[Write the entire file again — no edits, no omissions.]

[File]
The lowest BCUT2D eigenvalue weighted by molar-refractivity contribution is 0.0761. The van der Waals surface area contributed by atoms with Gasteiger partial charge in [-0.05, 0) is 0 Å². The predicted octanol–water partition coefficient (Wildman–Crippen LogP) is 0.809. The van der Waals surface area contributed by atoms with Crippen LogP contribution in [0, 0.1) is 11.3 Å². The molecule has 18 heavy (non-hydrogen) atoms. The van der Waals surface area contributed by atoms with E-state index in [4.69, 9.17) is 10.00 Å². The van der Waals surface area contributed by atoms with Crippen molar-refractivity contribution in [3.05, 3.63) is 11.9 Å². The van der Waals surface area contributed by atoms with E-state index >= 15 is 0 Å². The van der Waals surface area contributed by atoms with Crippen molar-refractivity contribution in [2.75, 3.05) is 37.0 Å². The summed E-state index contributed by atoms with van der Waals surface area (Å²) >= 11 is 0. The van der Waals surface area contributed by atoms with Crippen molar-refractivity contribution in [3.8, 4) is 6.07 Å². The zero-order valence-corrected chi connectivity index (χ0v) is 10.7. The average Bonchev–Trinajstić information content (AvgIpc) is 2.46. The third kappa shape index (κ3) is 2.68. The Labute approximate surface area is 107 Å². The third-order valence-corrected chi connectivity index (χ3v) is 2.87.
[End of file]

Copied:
The lowest BCUT2D eigenvalue weighted by molar-refractivity contribution is 0.0761. The van der Waals surface area contributed by atoms with Gasteiger partial charge in [-0.05, 0) is 0 Å². The predicted octanol–water partition coefficient (Wildman–Crippen LogP) is 0.809. The van der Waals surface area contributed by atoms with Crippen LogP contribution in [0, 0.1) is 11.3 Å². The molecule has 18 heavy (non-hydrogen) atoms. The van der Waals surface area contributed by atoms with E-state index in [4.69, 9.17) is 10.00 Å². The van der Waals surface area contributed by atoms with Crippen molar-refractivity contribution in [3.05, 3.63) is 11.9 Å². The van der Waals surface area contributed by atoms with E-state index >= 15 is 0 Å². The van der Waals surface area contributed by atoms with Crippen molar-refractivity contribution in [2.75, 3.05) is 37.0 Å². The summed E-state index contributed by atoms with van der Waals surface area (Å²) >= 11 is 0. The van der Waals surface area contributed by atoms with Crippen molar-refractivity contribution in [3.8, 4) is 6.07 Å². The zero-order valence-corrected chi connectivity index (χ0v) is 10.7. The average Bonchev–Trinajstić information content (AvgIpc) is 2.46. The third kappa shape index (κ3) is 2.68. The Labute approximate surface area is 107 Å². The third-order valence-corrected chi connectivity index (χ3v) is 2.87.